Intermittent Explosive Disorder
Intermittent explosive disorder is characterized by hostility. It is an impulsive control disorder where patients display unwarranted anger and often explodes with rage. A person with the disorder explodes even with no provocation or valid reason.
Those with the disorder can also explain the feeling as they easily lose control and are overcome with anger. The behavior often begins during early teenage and an individual with the disorder can easily threaten or even attack objects, humans and animals. It is also said that the disorder is highly associated with anxiety, depression and can lead to substance abuse.
Once a person with the disorder releases the tension, he or she feels relieved and a sense of calm that lasts for long. One can also feel remorseful, embarrassed and shameful.
Causes of intermittent explosive disorder
Intermittent explosive disorder is caused by a combination of factors including environmental, physical and genetic factors. Genetics for example is highly associated with the condition because they are passed from parents to children. Even so, researchers have not found the exact gene that causes the disorder.
Physical elements include injuries or arousal of the brain. When an abnormality occurs in the area of the brain that regulates inhibition, intermittent explosive disorder occurs. This is because impulsive aggression is highly related to different abnormal mechanism in different parts of the brain. Serotonin for example sends chemical messages to the brain. It is therefore, composed differently in those suffering from intermittent explosive disorder.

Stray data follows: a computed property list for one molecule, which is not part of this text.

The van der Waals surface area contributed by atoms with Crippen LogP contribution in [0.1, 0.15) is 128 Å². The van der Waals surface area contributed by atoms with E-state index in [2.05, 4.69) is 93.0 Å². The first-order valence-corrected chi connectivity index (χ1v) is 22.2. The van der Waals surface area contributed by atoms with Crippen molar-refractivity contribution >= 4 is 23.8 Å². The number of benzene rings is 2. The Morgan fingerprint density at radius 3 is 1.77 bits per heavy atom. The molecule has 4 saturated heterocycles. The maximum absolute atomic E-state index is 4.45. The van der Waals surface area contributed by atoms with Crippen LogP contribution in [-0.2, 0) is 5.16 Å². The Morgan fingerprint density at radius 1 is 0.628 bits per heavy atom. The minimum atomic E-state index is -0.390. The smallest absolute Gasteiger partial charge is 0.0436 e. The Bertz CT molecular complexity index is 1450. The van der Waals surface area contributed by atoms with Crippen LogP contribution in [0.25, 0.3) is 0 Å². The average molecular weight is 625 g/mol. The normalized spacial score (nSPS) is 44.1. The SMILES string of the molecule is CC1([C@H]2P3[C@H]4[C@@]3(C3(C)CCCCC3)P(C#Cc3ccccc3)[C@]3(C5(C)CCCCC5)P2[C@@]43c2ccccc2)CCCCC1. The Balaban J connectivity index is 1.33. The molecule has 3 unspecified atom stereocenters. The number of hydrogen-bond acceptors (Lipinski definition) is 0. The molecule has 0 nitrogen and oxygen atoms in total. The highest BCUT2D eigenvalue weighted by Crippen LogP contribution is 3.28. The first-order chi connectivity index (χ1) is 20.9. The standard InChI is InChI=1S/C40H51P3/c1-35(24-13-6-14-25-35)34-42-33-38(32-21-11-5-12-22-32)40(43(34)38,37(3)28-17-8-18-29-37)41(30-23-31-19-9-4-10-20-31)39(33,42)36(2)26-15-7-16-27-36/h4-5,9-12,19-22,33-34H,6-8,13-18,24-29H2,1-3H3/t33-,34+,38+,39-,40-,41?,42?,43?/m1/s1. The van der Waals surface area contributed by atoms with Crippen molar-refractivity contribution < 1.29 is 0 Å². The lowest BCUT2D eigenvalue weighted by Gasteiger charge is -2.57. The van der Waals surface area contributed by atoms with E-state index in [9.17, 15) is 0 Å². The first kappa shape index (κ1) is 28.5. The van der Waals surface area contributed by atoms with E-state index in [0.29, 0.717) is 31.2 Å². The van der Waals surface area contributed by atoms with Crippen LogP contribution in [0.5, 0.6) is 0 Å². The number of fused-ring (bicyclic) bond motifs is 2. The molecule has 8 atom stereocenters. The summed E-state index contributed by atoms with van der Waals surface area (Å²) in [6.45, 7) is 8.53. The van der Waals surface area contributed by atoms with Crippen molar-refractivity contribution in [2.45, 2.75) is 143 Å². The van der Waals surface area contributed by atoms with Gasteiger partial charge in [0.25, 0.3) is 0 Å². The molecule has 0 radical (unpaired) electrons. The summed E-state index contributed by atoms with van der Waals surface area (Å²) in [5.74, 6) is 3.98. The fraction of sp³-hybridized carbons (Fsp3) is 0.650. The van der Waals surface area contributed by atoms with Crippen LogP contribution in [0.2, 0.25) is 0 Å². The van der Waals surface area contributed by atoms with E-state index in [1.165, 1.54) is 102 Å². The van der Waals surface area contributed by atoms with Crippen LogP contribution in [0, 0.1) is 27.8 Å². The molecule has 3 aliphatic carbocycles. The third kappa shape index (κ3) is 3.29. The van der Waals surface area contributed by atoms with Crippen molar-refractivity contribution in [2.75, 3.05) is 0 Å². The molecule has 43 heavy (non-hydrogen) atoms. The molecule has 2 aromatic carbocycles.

Environmental factors refer to the place where a person grows up in. It has a large impact on whether a person will develop intermittent explosive disorder or not. Harsh punishments at home subject a child to the disorder because a child acts the way a parent acts.
If parents react negatively towards something or towards a given situation, the children will also react the same way. Additionally, if a child grows up enduring harsh punishments, it is more likely that he or she will feel a sense of redemption by subjecting others through the same amount of physical pain. Therefore, the environment is known to play a crucial part in causing the disorder and parents should try as much as possible to ensure children grow up in a favorable environment.
Risk factors of intermittent explosive disorder
- Exposure to violence and harsh punishments at an early age
- Males are at a high risk compared to females
- Physical trauma at an early age
- Exposure to emotional trauma
- History of substance abuse
- Certain medical conditions
Symptoms of intermittent explosive disorder
Physical symptoms include muscle tension, chest tightness, and pressure in the head, tremors, headaches, palpitations and tingling.
Behavioral symptoms include verbal and physical aggressiveness, angry outbursts, damaging property and road rage.
Cognitive symptoms include low frustration tolerance, feeling loss over thoughts and racing thoughts.
Psychosocial symptoms include feelings of rage, uncontrollable irritability and emotional detachment for short periods
Effects of intermittent explosive disorder
Legal problems, incarceration, self-harm, suicidal thoughts and behaviors, drug and alcohol addiction, child abuse, self-loathing and low self-esteem.
Therefore, it is essential to treat intermittent explosive disorder to prevent harm and other serious conditions including depressive disorders.
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